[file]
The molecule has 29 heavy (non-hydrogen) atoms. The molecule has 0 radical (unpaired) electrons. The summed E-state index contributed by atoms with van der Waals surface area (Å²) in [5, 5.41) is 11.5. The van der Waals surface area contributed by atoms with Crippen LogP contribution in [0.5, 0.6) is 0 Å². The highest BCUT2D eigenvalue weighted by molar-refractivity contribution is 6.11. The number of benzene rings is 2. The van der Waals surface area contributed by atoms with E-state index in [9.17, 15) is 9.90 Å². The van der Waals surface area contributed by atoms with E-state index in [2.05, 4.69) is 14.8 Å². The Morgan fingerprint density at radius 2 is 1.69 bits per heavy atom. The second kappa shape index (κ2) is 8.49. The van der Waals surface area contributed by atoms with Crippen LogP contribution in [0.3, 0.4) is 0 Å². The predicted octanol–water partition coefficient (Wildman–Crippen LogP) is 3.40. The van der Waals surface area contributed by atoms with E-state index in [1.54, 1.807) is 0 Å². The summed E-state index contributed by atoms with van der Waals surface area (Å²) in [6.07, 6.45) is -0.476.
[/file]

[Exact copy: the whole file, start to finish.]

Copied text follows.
The molecule has 29 heavy (non-hydrogen) atoms. The molecule has 0 radical (unpaired) electrons. The summed E-state index contributed by atoms with van der Waals surface area (Å²) in [5, 5.41) is 11.5. The van der Waals surface area contributed by atoms with Crippen LogP contribution in [0.5, 0.6) is 0 Å². The highest BCUT2D eigenvalue weighted by molar-refractivity contribution is 6.11. The number of benzene rings is 2. The van der Waals surface area contributed by atoms with E-state index in [9.17, 15) is 9.90 Å². The van der Waals surface area contributed by atoms with E-state index in [2.05, 4.69) is 14.8 Å². The Morgan fingerprint density at radius 2 is 1.69 bits per heavy atom. The second kappa shape index (κ2) is 8.49. The van der Waals surface area contributed by atoms with Crippen LogP contribution in [0.3, 0.4) is 0 Å². The predicted octanol–water partition coefficient (Wildman–Crippen LogP) is 3.40. The van der Waals surface area contributed by atoms with E-state index in [1.54, 1.807) is 0 Å². The summed E-state index contributed by atoms with van der Waals surface area (Å²) in [6.07, 6.45) is -0.476.